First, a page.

The role of polymeric and hybrid membranes in sustainable applications of the future
Dr. Raymond Thür
Finding alternatives and solutions for fossil fuel-based energy supply constitutes an urgent and topical challenge. Membrane technology harbors the potential to play an essential role in future decarbonization given its operational simplicity and capability to execute separations at the molecular level without the need for energy intensive phase transitions. This lecture covers two alternative decarbonization strategies in which membrane technology is key: (1) the production of renewable hydrogen (H2) via alkaline water electrolysis (AWE) and (2) the membrane-based capture of CO2 in context of carbon capture, storage and utilization (CCSU). At the heart of the water electrolysis process that generates green and renewable hydrogen, the availability of a suitable membrane is of great importance as it co-determines operating and capital expenses, gas purity and thus final cost of the produced H2. As producer and supplier of the Zirfon membranes for AWE, Agfa-Gevaert exploits the combined advantages of nanomaterials and membrane technology, taking a central position in the current success of AWE. In membrane-based CO2 capture, unique and challenging process conditions such as low feed pressure and extremely large volumetric flows require unique membrane properties and thus membrane development efforts in terms of stability, exceptionally high CO2 fluxes and decent CO2/N2 selectivity. A short intro will be given on the potential and current status of membrane-based CCSU and the challenges that need to be overcome for membrane technology to grow into a successful CCSU technology.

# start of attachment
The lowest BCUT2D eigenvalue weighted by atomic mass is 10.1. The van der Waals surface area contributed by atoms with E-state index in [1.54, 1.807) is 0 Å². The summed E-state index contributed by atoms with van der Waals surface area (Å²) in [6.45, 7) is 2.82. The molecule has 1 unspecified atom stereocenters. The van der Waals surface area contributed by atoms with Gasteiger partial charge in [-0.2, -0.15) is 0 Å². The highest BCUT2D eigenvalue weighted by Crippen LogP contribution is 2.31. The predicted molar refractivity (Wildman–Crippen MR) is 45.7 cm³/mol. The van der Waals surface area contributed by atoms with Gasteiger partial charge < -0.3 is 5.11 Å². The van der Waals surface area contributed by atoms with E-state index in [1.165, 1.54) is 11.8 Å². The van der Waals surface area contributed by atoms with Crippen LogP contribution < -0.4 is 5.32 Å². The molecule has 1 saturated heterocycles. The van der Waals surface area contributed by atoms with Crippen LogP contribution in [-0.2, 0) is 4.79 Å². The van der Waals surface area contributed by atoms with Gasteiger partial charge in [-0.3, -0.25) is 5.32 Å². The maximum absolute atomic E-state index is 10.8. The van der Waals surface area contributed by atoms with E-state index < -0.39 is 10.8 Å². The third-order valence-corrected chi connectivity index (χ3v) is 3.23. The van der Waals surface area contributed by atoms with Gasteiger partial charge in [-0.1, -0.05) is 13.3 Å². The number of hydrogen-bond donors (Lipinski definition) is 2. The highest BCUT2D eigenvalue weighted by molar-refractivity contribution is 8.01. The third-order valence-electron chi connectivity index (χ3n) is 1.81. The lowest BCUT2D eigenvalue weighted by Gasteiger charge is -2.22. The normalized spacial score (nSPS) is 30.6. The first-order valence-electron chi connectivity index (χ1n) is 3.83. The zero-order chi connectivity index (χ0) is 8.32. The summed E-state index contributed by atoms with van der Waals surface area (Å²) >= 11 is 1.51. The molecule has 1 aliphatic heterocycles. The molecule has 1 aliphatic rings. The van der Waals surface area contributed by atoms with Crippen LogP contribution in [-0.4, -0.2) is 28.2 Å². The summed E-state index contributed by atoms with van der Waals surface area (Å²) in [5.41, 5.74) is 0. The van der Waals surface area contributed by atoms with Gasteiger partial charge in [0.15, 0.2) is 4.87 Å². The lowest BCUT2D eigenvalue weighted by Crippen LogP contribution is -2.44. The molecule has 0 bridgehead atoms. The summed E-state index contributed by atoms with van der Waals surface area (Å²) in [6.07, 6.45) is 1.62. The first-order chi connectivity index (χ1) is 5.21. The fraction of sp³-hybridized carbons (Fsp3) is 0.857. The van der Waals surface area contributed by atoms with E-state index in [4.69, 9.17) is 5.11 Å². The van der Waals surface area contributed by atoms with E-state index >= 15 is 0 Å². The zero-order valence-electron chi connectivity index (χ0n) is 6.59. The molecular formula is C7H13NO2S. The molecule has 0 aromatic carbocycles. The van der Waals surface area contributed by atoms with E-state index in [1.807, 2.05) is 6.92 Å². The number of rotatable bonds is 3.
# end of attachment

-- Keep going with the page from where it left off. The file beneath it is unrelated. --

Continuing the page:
Raymond received his academic education at KU Leuven Belgium where he graduated from the faculty of Bioscience engineering in 2016. Immediately after, he joined the Membrane Technology Group of professor Ivo Vankelecom in pursue of a PhD as an FWO-funded research fellow. During his time as PhD researcher, he focused on finding new and innovative membrane solutions for existing challenges in the field of carbon capture, biogas purification and olefin/paraffin separation. He was a visiting researcher at institutes in Canada and Germany and obtained his PhD title in November 2020. In 2021, he started a position as postdoctoral fellow at KU Leuven and in beginning of 2022 he joined the Zirfon team at Agfa Gevaert.